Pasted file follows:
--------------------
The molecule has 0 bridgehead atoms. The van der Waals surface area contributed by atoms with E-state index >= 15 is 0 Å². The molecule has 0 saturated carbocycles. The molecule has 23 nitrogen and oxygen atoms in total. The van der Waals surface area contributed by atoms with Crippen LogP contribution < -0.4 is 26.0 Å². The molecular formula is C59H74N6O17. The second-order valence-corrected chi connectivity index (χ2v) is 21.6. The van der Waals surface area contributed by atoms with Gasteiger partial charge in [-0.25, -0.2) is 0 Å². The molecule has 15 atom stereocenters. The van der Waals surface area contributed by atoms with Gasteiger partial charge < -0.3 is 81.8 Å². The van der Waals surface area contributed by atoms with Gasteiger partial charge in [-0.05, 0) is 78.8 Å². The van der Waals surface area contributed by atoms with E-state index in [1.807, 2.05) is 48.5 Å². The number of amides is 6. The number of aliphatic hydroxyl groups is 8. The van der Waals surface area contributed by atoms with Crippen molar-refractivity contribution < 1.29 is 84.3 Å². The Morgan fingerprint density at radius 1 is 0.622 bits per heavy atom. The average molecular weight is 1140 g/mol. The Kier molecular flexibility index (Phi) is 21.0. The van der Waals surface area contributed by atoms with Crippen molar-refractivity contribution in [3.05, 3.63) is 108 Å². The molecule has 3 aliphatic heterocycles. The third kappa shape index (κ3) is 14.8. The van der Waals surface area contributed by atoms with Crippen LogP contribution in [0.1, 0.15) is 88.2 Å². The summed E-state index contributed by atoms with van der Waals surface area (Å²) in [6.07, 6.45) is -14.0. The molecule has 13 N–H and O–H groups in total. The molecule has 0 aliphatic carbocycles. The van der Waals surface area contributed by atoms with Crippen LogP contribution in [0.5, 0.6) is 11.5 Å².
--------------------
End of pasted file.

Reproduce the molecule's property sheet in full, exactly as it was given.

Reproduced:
The molecule has 0 bridgehead atoms. The van der Waals surface area contributed by atoms with E-state index >= 15 is 0 Å². The molecule has 0 saturated carbocycles. The molecule has 23 nitrogen and oxygen atoms in total. The van der Waals surface area contributed by atoms with Crippen LogP contribution < -0.4 is 26.0 Å². The molecular formula is C59H74N6O17. The second-order valence-corrected chi connectivity index (χ2v) is 21.6. The van der Waals surface area contributed by atoms with Gasteiger partial charge in [-0.25, -0.2) is 0 Å². The molecule has 15 atom stereocenters. The van der Waals surface area contributed by atoms with Gasteiger partial charge < -0.3 is 81.8 Å². The van der Waals surface area contributed by atoms with Gasteiger partial charge in [-0.05, 0) is 78.8 Å². The van der Waals surface area contributed by atoms with E-state index in [1.807, 2.05) is 48.5 Å². The number of amides is 6. The number of aliphatic hydroxyl groups is 8. The van der Waals surface area contributed by atoms with Crippen molar-refractivity contribution < 1.29 is 84.3 Å². The Morgan fingerprint density at radius 1 is 0.622 bits per heavy atom. The average molecular weight is 1140 g/mol. The Kier molecular flexibility index (Phi) is 21.0. The van der Waals surface area contributed by atoms with Crippen molar-refractivity contribution in [3.05, 3.63) is 108 Å². The molecule has 3 aliphatic heterocycles. The third kappa shape index (κ3) is 14.8. The van der Waals surface area contributed by atoms with Crippen LogP contribution in [0.1, 0.15) is 88.2 Å². The summed E-state index contributed by atoms with van der Waals surface area (Å²) in [6.07, 6.45) is -14.0. The molecule has 13 N–H and O–H groups in total. The molecule has 0 aliphatic carbocycles. The van der Waals surface area contributed by atoms with Crippen LogP contribution in [0.5, 0.6) is 11.5 Å².